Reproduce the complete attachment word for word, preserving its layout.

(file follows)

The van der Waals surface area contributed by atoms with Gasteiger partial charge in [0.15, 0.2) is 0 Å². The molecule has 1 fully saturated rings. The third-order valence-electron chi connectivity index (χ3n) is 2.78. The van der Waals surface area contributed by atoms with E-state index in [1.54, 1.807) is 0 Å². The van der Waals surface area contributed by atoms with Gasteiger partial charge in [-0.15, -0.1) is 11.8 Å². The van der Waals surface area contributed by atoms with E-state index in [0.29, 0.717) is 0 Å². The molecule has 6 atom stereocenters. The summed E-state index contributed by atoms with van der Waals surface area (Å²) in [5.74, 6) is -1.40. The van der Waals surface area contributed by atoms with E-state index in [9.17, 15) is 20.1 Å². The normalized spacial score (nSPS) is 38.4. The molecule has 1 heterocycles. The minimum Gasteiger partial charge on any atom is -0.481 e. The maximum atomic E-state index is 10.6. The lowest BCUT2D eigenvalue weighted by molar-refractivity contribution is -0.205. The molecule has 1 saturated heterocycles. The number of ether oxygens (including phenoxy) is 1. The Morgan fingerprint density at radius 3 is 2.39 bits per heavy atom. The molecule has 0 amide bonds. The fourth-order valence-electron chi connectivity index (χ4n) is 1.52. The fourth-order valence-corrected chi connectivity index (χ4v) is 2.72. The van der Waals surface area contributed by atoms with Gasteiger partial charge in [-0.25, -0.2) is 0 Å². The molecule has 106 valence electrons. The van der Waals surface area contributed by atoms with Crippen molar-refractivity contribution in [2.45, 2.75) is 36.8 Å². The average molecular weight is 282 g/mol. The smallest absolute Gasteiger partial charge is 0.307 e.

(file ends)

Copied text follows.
The van der Waals surface area contributed by atoms with Gasteiger partial charge in [0.15, 0.2) is 0 Å². The molecule has 1 fully saturated rings. The third-order valence-electron chi connectivity index (χ3n) is 2.78. The van der Waals surface area contributed by atoms with E-state index in [1.54, 1.807) is 0 Å². The van der Waals surface area contributed by atoms with Gasteiger partial charge in [-0.15, -0.1) is 11.8 Å². The van der Waals surface area contributed by atoms with E-state index in [0.29, 0.717) is 0 Å². The molecule has 6 atom stereocenters. The summed E-state index contributed by atoms with van der Waals surface area (Å²) in [5.74, 6) is -1.40. The van der Waals surface area contributed by atoms with E-state index in [9.17, 15) is 20.1 Å². The normalized spacial score (nSPS) is 38.4. The molecule has 1 heterocycles. The minimum Gasteiger partial charge on any atom is -0.481 e. The maximum atomic E-state index is 10.6. The lowest BCUT2D eigenvalue weighted by molar-refractivity contribution is -0.205. The molecule has 1 saturated heterocycles. The number of ether oxygens (including phenoxy) is 1. The Morgan fingerprint density at radius 3 is 2.39 bits per heavy atom. The molecule has 0 amide bonds. The fourth-order valence-electron chi connectivity index (χ4n) is 1.52. The fourth-order valence-corrected chi connectivity index (χ4v) is 2.72. The van der Waals surface area contributed by atoms with Gasteiger partial charge in [-0.25, -0.2) is 0 Å². The molecule has 106 valence electrons. The van der Waals surface area contributed by atoms with Crippen molar-refractivity contribution in [2.45, 2.75) is 36.8 Å². The average molecular weight is 282 g/mol. The smallest absolute Gasteiger partial charge is 0.307 e.